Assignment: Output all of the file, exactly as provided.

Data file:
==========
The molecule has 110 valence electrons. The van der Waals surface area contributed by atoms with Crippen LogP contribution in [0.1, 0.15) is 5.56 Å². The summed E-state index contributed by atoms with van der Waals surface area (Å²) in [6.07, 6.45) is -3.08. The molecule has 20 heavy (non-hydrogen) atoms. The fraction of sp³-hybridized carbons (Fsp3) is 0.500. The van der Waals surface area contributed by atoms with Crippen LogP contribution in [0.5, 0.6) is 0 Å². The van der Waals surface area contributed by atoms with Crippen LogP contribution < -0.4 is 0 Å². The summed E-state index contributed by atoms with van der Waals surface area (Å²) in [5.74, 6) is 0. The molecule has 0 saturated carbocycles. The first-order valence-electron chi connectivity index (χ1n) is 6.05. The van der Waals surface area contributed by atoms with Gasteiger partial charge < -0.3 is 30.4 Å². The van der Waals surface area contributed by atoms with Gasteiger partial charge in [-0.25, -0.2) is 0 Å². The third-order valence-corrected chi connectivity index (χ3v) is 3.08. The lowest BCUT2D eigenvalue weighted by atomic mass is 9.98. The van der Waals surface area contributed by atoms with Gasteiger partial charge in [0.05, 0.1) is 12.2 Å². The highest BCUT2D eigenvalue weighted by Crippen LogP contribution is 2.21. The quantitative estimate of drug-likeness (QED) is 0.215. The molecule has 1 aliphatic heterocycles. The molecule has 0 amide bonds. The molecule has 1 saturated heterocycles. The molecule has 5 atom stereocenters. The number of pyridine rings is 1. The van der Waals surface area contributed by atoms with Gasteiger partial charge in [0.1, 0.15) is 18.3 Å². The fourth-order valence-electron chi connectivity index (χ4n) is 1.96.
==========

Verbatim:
The molecule has 110 valence electrons. The van der Waals surface area contributed by atoms with Crippen LogP contribution in [0.1, 0.15) is 5.56 Å². The summed E-state index contributed by atoms with van der Waals surface area (Å²) in [6.07, 6.45) is -3.08. The molecule has 20 heavy (non-hydrogen) atoms. The fraction of sp³-hybridized carbons (Fsp3) is 0.500. The van der Waals surface area contributed by atoms with Crippen LogP contribution in [0.5, 0.6) is 0 Å². The van der Waals surface area contributed by atoms with Crippen LogP contribution < -0.4 is 0 Å². The summed E-state index contributed by atoms with van der Waals surface area (Å²) in [5.74, 6) is 0. The molecule has 0 saturated carbocycles. The first-order valence-electron chi connectivity index (χ1n) is 6.05. The van der Waals surface area contributed by atoms with Gasteiger partial charge < -0.3 is 30.4 Å². The van der Waals surface area contributed by atoms with Gasteiger partial charge in [-0.25, -0.2) is 0 Å². The third-order valence-corrected chi connectivity index (χ3v) is 3.08. The lowest BCUT2D eigenvalue weighted by atomic mass is 9.98. The van der Waals surface area contributed by atoms with Gasteiger partial charge in [0.05, 0.1) is 12.2 Å². The highest BCUT2D eigenvalue weighted by Crippen LogP contribution is 2.21. The quantitative estimate of drug-likeness (QED) is 0.215. The molecule has 1 aliphatic heterocycles. The molecule has 0 amide bonds. The molecule has 1 saturated heterocycles. The molecule has 5 atom stereocenters. The number of pyridine rings is 1. The van der Waals surface area contributed by atoms with Gasteiger partial charge in [0.1, 0.15) is 18.3 Å². The fourth-order valence-electron chi connectivity index (χ4n) is 1.96.